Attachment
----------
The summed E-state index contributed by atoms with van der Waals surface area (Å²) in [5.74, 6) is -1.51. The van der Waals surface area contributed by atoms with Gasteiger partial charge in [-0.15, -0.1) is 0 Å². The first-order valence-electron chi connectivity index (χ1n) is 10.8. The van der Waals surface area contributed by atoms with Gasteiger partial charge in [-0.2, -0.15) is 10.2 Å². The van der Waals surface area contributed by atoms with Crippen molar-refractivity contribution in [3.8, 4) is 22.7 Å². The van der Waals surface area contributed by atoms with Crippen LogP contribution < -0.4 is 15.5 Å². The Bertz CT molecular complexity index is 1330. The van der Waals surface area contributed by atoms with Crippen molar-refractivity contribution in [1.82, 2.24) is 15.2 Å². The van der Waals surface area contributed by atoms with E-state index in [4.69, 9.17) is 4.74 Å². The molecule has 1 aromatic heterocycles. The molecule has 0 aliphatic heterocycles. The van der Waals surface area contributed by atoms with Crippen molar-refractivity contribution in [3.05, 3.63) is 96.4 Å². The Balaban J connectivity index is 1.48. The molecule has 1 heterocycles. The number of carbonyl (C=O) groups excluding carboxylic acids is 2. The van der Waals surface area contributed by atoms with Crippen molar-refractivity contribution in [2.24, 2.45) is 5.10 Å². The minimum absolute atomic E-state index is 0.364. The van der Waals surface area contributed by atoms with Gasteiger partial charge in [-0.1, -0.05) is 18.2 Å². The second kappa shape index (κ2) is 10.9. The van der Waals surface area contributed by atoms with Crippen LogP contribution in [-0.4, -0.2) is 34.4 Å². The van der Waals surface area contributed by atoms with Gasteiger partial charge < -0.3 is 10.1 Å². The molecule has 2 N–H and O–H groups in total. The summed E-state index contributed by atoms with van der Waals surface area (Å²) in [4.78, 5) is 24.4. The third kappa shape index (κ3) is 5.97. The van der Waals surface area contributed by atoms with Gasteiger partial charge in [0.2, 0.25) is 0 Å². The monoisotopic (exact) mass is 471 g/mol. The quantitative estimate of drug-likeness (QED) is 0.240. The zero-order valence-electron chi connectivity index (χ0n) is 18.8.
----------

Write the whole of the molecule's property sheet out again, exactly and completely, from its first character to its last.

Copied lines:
The summed E-state index contributed by atoms with van der Waals surface area (Å²) in [5.74, 6) is -1.51. The van der Waals surface area contributed by atoms with Gasteiger partial charge in [-0.15, -0.1) is 0 Å². The first-order valence-electron chi connectivity index (χ1n) is 10.8. The van der Waals surface area contributed by atoms with Gasteiger partial charge in [-0.2, -0.15) is 10.2 Å². The van der Waals surface area contributed by atoms with Crippen molar-refractivity contribution in [3.8, 4) is 22.7 Å². The van der Waals surface area contributed by atoms with Crippen LogP contribution < -0.4 is 15.5 Å². The Bertz CT molecular complexity index is 1330. The van der Waals surface area contributed by atoms with Crippen molar-refractivity contribution in [1.82, 2.24) is 15.2 Å². The van der Waals surface area contributed by atoms with E-state index in [4.69, 9.17) is 4.74 Å². The molecule has 1 aromatic heterocycles. The molecule has 0 aliphatic heterocycles. The van der Waals surface area contributed by atoms with Crippen molar-refractivity contribution in [3.05, 3.63) is 96.4 Å². The Balaban J connectivity index is 1.48. The molecule has 1 heterocycles. The number of carbonyl (C=O) groups excluding carboxylic acids is 2. The van der Waals surface area contributed by atoms with Crippen molar-refractivity contribution in [2.24, 2.45) is 5.10 Å². The minimum absolute atomic E-state index is 0.364. The van der Waals surface area contributed by atoms with Gasteiger partial charge in [-0.1, -0.05) is 18.2 Å². The second kappa shape index (κ2) is 10.9. The van der Waals surface area contributed by atoms with Crippen LogP contribution in [-0.4, -0.2) is 34.4 Å². The van der Waals surface area contributed by atoms with Gasteiger partial charge < -0.3 is 10.1 Å². The molecule has 2 N–H and O–H groups in total. The summed E-state index contributed by atoms with van der Waals surface area (Å²) in [4.78, 5) is 24.4. The third kappa shape index (κ3) is 5.97. The van der Waals surface area contributed by atoms with Gasteiger partial charge in [0.2, 0.25) is 0 Å². The monoisotopic (exact) mass is 471 g/mol. The quantitative estimate of drug-likeness (QED) is 0.240. The zero-order valence-electron chi connectivity index (χ0n) is 18.8.